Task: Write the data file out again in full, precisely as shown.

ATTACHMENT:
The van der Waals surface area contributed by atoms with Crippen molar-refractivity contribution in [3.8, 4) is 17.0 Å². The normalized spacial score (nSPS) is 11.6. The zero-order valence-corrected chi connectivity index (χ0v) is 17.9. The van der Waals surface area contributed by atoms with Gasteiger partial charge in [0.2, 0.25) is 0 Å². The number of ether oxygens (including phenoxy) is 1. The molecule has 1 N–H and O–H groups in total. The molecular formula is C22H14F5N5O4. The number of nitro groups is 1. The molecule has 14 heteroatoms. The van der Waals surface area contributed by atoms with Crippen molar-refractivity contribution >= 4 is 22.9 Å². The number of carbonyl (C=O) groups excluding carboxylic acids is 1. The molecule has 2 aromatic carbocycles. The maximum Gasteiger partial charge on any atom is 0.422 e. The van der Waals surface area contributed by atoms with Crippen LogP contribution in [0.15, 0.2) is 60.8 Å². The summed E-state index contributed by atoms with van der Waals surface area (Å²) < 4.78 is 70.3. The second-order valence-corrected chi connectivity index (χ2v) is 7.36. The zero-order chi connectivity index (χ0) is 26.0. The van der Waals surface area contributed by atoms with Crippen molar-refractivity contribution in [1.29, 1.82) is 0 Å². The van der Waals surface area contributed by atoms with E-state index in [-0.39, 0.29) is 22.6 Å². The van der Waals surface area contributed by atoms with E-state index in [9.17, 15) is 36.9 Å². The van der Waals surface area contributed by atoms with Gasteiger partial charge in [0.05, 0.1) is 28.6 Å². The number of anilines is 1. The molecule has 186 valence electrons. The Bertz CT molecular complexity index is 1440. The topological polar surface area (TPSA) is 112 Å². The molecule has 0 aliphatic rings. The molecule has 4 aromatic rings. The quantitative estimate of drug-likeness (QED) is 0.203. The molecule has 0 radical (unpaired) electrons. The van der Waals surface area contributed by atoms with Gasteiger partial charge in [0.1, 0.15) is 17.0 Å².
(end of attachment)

The van der Waals surface area contributed by atoms with Crippen molar-refractivity contribution in [3.8, 4) is 17.0 Å². The normalized spacial score (nSPS) is 11.6. The zero-order valence-corrected chi connectivity index (χ0v) is 17.9. The van der Waals surface area contributed by atoms with Gasteiger partial charge in [0.2, 0.25) is 0 Å². The number of ether oxygens (including phenoxy) is 1. The molecule has 1 N–H and O–H groups in total. The molecular formula is C22H14F5N5O4. The number of nitro groups is 1. The molecule has 14 heteroatoms. The van der Waals surface area contributed by atoms with Crippen molar-refractivity contribution >= 4 is 22.9 Å². The number of carbonyl (C=O) groups excluding carboxylic acids is 1. The molecule has 2 aromatic carbocycles. The maximum Gasteiger partial charge on any atom is 0.422 e. The van der Waals surface area contributed by atoms with Crippen LogP contribution in [0.15, 0.2) is 60.8 Å². The summed E-state index contributed by atoms with van der Waals surface area (Å²) < 4.78 is 70.3. The second-order valence-corrected chi connectivity index (χ2v) is 7.36. The zero-order chi connectivity index (χ0) is 26.0. The van der Waals surface area contributed by atoms with Crippen molar-refractivity contribution in [1.29, 1.82) is 0 Å². The van der Waals surface area contributed by atoms with E-state index in [-0.39, 0.29) is 22.6 Å². The van der Waals surface area contributed by atoms with E-state index in [9.17, 15) is 36.9 Å². The van der Waals surface area contributed by atoms with Gasteiger partial charge in [0.05, 0.1) is 28.6 Å². The number of anilines is 1. The molecule has 186 valence electrons. The Bertz CT molecular complexity index is 1440. The topological polar surface area (TPSA) is 112 Å². The molecule has 0 aliphatic rings. The molecule has 4 aromatic rings. The quantitative estimate of drug-likeness (QED) is 0.203. The molecule has 0 radical (unpaired) electrons. The van der Waals surface area contributed by atoms with Gasteiger partial charge in [0.1, 0.15) is 17.0 Å².